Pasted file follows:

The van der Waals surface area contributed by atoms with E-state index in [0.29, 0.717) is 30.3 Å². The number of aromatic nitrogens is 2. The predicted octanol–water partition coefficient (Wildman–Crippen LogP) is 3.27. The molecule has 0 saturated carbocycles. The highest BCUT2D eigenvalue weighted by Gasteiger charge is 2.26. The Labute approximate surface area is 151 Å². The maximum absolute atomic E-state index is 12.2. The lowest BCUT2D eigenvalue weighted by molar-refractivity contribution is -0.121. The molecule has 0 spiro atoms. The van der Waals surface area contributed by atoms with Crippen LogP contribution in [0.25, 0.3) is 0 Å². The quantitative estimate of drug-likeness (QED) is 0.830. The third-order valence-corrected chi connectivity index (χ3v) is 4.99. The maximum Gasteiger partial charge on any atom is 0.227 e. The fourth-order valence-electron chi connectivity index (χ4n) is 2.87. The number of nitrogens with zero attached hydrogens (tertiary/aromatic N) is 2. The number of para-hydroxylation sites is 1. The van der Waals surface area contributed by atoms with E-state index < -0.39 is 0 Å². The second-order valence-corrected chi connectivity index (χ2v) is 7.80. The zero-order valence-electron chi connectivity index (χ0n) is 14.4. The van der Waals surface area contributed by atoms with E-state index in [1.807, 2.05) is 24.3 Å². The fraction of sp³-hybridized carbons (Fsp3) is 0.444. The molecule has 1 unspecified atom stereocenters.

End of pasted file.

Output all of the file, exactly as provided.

The van der Waals surface area contributed by atoms with E-state index in [0.29, 0.717) is 30.3 Å². The number of aromatic nitrogens is 2. The predicted octanol–water partition coefficient (Wildman–Crippen LogP) is 3.27. The molecule has 0 saturated carbocycles. The highest BCUT2D eigenvalue weighted by Gasteiger charge is 2.26. The Labute approximate surface area is 151 Å². The maximum absolute atomic E-state index is 12.2. The lowest BCUT2D eigenvalue weighted by molar-refractivity contribution is -0.121. The molecule has 0 spiro atoms. The van der Waals surface area contributed by atoms with Crippen LogP contribution in [0.25, 0.3) is 0 Å². The quantitative estimate of drug-likeness (QED) is 0.830. The third-order valence-corrected chi connectivity index (χ3v) is 4.99. The maximum Gasteiger partial charge on any atom is 0.227 e. The fourth-order valence-electron chi connectivity index (χ4n) is 2.87. The number of nitrogens with zero attached hydrogens (tertiary/aromatic N) is 2. The number of para-hydroxylation sites is 1. The van der Waals surface area contributed by atoms with E-state index < -0.39 is 0 Å². The second-order valence-corrected chi connectivity index (χ2v) is 7.80. The zero-order valence-electron chi connectivity index (χ0n) is 14.4. The van der Waals surface area contributed by atoms with E-state index in [1.807, 2.05) is 24.3 Å². The fraction of sp³-hybridized carbons (Fsp3) is 0.444. The molecule has 1 unspecified atom stereocenters.